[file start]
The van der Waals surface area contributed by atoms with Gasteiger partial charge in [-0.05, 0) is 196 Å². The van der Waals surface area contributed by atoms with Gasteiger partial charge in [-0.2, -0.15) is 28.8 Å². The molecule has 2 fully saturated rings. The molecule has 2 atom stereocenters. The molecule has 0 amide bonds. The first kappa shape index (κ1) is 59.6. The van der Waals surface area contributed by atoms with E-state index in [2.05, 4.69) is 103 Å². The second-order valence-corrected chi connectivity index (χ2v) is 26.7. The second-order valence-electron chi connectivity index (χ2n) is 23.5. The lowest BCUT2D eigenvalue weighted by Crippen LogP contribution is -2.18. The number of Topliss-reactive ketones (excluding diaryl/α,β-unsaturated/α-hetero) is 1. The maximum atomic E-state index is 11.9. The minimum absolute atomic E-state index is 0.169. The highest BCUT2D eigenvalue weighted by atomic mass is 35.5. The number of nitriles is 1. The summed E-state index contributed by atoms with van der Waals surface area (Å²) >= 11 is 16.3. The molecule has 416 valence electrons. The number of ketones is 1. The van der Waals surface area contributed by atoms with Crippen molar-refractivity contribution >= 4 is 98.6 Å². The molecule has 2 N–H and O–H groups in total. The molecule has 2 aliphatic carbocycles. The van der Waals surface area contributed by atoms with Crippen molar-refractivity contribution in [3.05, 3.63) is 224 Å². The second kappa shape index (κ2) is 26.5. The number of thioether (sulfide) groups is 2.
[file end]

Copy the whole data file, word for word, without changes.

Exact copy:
The van der Waals surface area contributed by atoms with Gasteiger partial charge in [-0.05, 0) is 196 Å². The van der Waals surface area contributed by atoms with Gasteiger partial charge in [-0.2, -0.15) is 28.8 Å². The molecule has 2 fully saturated rings. The molecule has 2 atom stereocenters. The molecule has 0 amide bonds. The first kappa shape index (κ1) is 59.6. The van der Waals surface area contributed by atoms with E-state index in [2.05, 4.69) is 103 Å². The second-order valence-corrected chi connectivity index (χ2v) is 26.7. The second-order valence-electron chi connectivity index (χ2n) is 23.5. The lowest BCUT2D eigenvalue weighted by Crippen LogP contribution is -2.18. The number of Topliss-reactive ketones (excluding diaryl/α,β-unsaturated/α-hetero) is 1. The maximum atomic E-state index is 11.9. The minimum absolute atomic E-state index is 0.169. The highest BCUT2D eigenvalue weighted by atomic mass is 35.5. The number of nitriles is 1. The summed E-state index contributed by atoms with van der Waals surface area (Å²) >= 11 is 16.3. The molecule has 416 valence electrons. The number of ketones is 1. The van der Waals surface area contributed by atoms with Crippen molar-refractivity contribution >= 4 is 98.6 Å². The molecule has 2 N–H and O–H groups in total. The molecule has 2 aliphatic carbocycles. The van der Waals surface area contributed by atoms with Crippen molar-refractivity contribution in [3.05, 3.63) is 224 Å². The second kappa shape index (κ2) is 26.5. The number of thioether (sulfide) groups is 2.